Performance has become quite a byword in the luxury market lately. In keeping with that trend, BMW’s legendary M organization has been upgrading a selection of models to meet intensive high-performance requirements. Following up on the M235i, launched in 2014, BMW elected to give its 2 Series the total “M” treatment for 2016, aiming to complement the existing M3, M4, M5, and M6. In poker-player parlance, they were filling an open-ended straight flush, with inspired M-level performance.
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2017 BMW M2 Overview
What's New for 2017
Little has changed for the 2017 model year. The Executive Package now includes wireless charging and a wi-fi hotspot with enhanced USB and Bluetooth. An M Driver’s Package is offered at BMW Performance Centers, not as a standalone option.
Choosing Your BMW M2
Starting with the basic M2 coupe, BMW’s M organization installed a striking body kit, including an enhanced front apron with more aggressive air inlets. Accentuating the coupe’s profile are wing extensions, rocker-panel extensions, and 19-inch aluminum wheels. An M spoiler resides out back, above a large rear diffuser and M-type exhaust outlets.
Inside, sport seats are upholstered in Dakota leather with blue contrast stitching and adjustable bolsters. An “M” logo adorns the backrests, while the driver gets an M-type footrest and kneepad, as well as M2-specific instruments and steering wheel.
Beneath the hood, a 3-liter M TwinPower Turbo inline six-cylinder engine generates 365 horsepower at 6,500 rpm, and 343 pound-feet of torque—available all the way from 1,400 to 5,560 rpm. When pushing hard on the gas pedal, a temporary overboost function can boost torque output to 369 pound-feet, up to 4750 rpm. That’s 70 more pound-feet than the previous-generation M3 model.
The standard six-speed manual transmission features automatic rev-matching, and sends power to the rear wheels. Acceleration to 60 mph takes just 4.3 seconds. With the optional quick-shifting M Double-Clutch automatic transmission, 0-60 mph time drops to 4.1 seconds.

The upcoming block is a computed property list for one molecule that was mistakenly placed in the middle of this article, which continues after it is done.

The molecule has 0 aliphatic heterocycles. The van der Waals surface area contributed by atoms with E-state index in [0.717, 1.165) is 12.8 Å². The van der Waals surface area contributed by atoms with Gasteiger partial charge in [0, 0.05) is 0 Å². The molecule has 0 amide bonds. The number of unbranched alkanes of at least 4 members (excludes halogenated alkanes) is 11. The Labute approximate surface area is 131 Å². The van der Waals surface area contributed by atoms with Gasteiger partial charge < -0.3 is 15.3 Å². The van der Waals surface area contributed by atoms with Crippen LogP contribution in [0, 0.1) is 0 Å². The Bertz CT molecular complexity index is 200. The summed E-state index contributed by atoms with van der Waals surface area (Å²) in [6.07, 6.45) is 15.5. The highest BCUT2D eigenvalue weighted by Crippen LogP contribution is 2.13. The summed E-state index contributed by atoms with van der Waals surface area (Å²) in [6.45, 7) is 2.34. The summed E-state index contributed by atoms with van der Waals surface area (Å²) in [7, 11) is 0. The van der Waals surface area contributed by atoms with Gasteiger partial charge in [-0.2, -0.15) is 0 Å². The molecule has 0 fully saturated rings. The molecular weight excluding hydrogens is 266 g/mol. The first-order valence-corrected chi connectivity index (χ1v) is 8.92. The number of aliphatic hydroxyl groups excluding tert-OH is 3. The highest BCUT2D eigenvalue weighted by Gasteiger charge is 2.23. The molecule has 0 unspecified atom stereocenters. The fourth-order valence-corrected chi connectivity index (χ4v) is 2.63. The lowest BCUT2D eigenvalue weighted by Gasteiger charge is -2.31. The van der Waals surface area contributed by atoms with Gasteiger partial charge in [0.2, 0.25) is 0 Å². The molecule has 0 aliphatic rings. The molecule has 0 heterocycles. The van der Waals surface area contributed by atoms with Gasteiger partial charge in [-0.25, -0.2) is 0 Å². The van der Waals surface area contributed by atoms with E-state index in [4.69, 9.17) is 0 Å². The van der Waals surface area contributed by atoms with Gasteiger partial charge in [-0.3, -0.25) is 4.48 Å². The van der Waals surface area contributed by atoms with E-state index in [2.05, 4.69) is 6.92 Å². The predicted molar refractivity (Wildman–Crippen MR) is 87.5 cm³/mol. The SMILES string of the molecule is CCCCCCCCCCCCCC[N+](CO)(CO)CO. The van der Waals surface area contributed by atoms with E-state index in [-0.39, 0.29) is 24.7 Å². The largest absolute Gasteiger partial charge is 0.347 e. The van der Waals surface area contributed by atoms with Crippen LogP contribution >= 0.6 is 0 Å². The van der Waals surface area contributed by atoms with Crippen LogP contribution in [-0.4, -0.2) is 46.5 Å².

Fuel economy with automatic is estimated at 20 mpg in city driving and 26 mpg on the highway (22 mpg combined). Manual shift drops the city estimate to a rather non-frugal 18 mpg.
Built with a wider track than the regular 2 Series, the M2 uses a lightweight aluminum suspension. M-developed electric power steering aims to provide precise feel. Front brake rotors are 15-inch, gripped by four-piston calipers. M Dynamic Mode is said to counteract both oversteer and understeer. Also included is a variable Active M differential. An automatic start/stop function is standard.
Standard equipment includes power heated front sport seats with lumbar support, Dakota leather upholstery, a multifunction steering wheel, keyless entry, an adjustable front armrest, carbon fiber interior trim, Shadowline exterior trim, auto-dimming inside and driver’s outside mirrors, automatic xenon headlights, rain sensor, universal garage-door opener, and 19-inch black double-spoke alloy wheels. Also standard are adaptive light control, automatic climate control, dynamic cruise control, navigation, satellite radio, Harman/Kardon premium sound, real-time traffic information, and BMW Apps.
An optional Executive Package ($1,400) includes a heated steering wheel, rearview camera, rear park distance control, automatic high beams, active driving assistant, wireless charging and wi-fi hotspot, and speed-limit information. The double-clutch transmission with Drivelogic adds $2,900.
The basic 2 Series has been called the most traditional-type BMW on the market today, and the M2 adds to the coupe's visceral appeal. Priced at $51,700 (plus $995 destination charge), the M2 delivers a bounty of driving satisfaction in a compact package. Unlike most BMW models, the option list is refreshingly short—nearly nonexistent, in fact.
2017 BMW M2 Review